New Zealand and Dubai have announced a new three-month pilot programme for electronic export certification, a new initiative set to further enhance trade of animal products between the two nations.
The pilot, a first for the UAE, was agreed by New Zealand’s Consul General Kevin McKenna and Khalid Sharif Al Awadhi, chief executive officer of Dubai Municipality for Health, Safety and Environment at the Dubai Municipality HQ this week.
Due to begin in April, the pilot will contribute towards Dubai's goal of being a paperless government by 2021 and is expected that the use of paperless certification will be rolled out long-term.
This was made possible by an arrangement between the New Zealand Ministry for Primary Industries and Ministry of Climate Change and Environment in place since 2016, which recognises that New Zealand's biosecurity and food safety regulatory systems is achieving the outcomes required under UAE law. New Zealand was the first country to have this recognition.
Electronic exchange of export certificates - paperless certification - will provide a simpler, more time effective and sustainable method to facilitate trade between New Zealand and Dubai. Current paper certificates result in a much slower process with importers required to present physical documents to border clearance officials in the importing country.
Through paperless certification, export certificates will be securely transferred from the New Zealand government’s e-Cert platform to the Dubai Municipality system in real-time, reducing any potential fraudulent use of paper certificates and helping to improve import efficiency during border clearance.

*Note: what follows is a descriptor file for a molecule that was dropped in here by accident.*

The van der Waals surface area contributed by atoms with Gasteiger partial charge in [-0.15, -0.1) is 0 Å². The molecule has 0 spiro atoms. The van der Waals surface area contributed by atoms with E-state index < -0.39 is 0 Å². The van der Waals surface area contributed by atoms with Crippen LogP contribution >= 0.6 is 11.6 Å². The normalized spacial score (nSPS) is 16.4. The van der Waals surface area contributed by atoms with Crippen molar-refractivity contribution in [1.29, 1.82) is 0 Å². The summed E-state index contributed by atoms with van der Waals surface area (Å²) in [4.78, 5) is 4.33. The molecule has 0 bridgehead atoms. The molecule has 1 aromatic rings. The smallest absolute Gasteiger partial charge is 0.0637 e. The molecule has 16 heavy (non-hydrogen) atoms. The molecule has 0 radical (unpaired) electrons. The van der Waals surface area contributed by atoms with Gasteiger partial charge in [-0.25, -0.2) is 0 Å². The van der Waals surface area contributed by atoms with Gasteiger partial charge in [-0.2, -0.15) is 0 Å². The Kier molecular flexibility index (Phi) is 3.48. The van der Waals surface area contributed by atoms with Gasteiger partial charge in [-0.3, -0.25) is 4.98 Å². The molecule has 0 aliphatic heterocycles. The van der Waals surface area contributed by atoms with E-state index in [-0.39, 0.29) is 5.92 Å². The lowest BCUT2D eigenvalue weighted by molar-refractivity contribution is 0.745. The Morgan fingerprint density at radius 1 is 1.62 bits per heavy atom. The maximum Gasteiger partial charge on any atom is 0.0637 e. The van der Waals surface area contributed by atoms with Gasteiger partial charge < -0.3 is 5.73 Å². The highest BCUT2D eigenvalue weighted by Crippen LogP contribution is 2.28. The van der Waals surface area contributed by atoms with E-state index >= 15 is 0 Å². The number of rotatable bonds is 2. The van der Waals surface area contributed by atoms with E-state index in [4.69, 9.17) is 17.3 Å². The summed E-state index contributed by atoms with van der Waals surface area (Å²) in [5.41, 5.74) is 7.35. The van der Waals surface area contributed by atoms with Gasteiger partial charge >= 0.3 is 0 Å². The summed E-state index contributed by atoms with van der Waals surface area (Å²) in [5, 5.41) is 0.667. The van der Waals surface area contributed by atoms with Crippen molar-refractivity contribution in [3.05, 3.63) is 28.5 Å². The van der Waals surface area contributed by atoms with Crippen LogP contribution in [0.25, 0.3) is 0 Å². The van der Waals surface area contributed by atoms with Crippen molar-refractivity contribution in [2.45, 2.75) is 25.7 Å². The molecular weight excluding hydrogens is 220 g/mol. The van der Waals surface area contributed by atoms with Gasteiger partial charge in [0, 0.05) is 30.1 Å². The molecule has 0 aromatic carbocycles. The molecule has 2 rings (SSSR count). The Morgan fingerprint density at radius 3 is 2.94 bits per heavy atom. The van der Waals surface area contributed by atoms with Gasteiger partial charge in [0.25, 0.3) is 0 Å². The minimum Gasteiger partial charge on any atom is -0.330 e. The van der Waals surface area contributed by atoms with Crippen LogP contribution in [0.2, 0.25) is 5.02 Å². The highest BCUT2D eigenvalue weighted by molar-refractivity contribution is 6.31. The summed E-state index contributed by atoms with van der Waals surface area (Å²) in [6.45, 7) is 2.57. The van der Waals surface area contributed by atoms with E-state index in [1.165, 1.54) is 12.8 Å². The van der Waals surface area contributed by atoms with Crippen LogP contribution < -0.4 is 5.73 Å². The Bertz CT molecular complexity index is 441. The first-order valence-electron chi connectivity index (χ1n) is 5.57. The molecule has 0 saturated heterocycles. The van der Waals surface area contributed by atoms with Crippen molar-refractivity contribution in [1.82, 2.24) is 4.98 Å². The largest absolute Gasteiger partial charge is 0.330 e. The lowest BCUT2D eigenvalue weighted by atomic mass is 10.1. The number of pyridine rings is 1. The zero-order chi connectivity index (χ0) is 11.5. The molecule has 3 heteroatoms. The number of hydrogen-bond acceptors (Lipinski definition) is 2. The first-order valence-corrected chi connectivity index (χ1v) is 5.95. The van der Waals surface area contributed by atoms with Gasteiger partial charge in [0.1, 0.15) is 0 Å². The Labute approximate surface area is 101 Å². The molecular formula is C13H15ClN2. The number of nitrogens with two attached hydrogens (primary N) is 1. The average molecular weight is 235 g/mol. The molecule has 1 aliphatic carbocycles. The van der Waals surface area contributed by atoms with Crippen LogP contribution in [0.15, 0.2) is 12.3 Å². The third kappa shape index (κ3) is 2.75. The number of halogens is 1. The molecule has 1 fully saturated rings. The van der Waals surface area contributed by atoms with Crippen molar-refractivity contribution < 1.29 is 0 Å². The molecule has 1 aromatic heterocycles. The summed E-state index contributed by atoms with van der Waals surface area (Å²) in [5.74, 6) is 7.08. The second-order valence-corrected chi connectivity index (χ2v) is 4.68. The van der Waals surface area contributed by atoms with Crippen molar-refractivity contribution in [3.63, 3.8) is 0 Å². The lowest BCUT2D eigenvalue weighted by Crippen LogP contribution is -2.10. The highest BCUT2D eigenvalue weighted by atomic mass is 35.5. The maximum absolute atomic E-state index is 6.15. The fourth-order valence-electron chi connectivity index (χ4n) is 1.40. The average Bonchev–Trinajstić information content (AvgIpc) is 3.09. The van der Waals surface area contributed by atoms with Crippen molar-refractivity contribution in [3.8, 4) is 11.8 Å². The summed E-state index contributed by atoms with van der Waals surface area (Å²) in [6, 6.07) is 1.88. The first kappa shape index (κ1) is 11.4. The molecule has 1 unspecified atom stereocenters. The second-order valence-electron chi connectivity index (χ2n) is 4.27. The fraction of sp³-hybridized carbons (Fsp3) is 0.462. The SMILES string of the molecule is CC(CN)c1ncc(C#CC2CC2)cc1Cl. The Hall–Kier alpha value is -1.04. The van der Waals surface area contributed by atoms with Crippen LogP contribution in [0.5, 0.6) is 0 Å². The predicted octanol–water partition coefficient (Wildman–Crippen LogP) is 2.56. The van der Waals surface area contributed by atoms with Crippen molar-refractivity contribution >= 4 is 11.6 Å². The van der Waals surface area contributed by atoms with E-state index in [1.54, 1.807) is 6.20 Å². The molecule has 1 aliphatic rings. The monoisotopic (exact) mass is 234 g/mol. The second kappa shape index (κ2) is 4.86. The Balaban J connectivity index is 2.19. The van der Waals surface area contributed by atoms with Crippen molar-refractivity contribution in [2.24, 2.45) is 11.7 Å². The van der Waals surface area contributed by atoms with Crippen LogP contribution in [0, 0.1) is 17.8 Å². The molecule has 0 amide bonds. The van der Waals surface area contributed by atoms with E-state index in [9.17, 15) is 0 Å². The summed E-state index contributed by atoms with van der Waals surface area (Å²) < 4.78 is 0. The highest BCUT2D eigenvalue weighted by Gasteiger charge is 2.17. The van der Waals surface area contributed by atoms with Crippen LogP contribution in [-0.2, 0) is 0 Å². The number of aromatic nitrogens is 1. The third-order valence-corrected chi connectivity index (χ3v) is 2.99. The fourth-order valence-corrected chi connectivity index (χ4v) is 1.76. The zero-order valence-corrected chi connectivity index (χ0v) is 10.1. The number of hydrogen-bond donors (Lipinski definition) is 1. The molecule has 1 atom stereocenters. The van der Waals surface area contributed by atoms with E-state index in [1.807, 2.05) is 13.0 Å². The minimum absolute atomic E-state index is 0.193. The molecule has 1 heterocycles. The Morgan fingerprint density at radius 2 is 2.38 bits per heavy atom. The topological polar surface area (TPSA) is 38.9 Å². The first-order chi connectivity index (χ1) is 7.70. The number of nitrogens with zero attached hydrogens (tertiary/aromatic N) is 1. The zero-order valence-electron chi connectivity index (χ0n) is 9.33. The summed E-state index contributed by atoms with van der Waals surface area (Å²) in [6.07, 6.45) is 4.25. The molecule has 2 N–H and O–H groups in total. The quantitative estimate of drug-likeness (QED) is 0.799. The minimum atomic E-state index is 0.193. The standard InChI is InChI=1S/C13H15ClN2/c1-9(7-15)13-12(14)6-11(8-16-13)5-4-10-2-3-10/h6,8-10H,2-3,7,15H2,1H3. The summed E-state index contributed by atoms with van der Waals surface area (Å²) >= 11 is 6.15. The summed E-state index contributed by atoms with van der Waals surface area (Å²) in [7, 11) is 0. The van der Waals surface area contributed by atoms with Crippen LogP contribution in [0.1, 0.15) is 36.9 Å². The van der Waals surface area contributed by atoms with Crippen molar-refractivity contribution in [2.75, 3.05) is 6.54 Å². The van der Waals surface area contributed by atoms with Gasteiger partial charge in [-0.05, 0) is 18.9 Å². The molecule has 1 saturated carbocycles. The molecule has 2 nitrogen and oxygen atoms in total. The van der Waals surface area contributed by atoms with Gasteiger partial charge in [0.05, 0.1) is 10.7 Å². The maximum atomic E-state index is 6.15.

The electronic certification platform incorporates firewall protection and full data encryption to provide protection from unauthorised access and use.
New Zealand is a leader in food safety and product traceability, and a trusted supplier of high quality and safe food to consumers in more than 100 countries.
The signing ceremony was attended by Thani Ahmed Al Zeyoudi, Minister of Climate Change and Environment; Dawood Al Hajri, director general of Dubai Municipality; and Matthew Hawkins, New Zealand Ambassador to the UAE.
Khalid Sharif Al Awadhi, chief executive officer of Dubai Municipality for Health, Safety and Environment, said: “Dubai Municipality is the first government agency to link and approve e-health certificates for food.”
“The system will simplify and streamline border clearance procedures and make it smoother by reducing time spent in document inspections and for the process of virtual checking and limit the rejection or delay in the release of food shipments exported from New Zealand, in addition to supporting Dubai government's move towards the transformation of Dubai into a Smart City,” he added.
Kevin McKenna said: “The UAE and New Zealand are important partners. We both share a common vision on pursuing trade with trusted partners that contributes to the lives of all.”
“Making it easier to do business is at the heart of this paperless certification pilot and an exciting step forward for high-quality, safe, nutritious and delicious halal New Zealand food,” he added. – TradeArabia News Service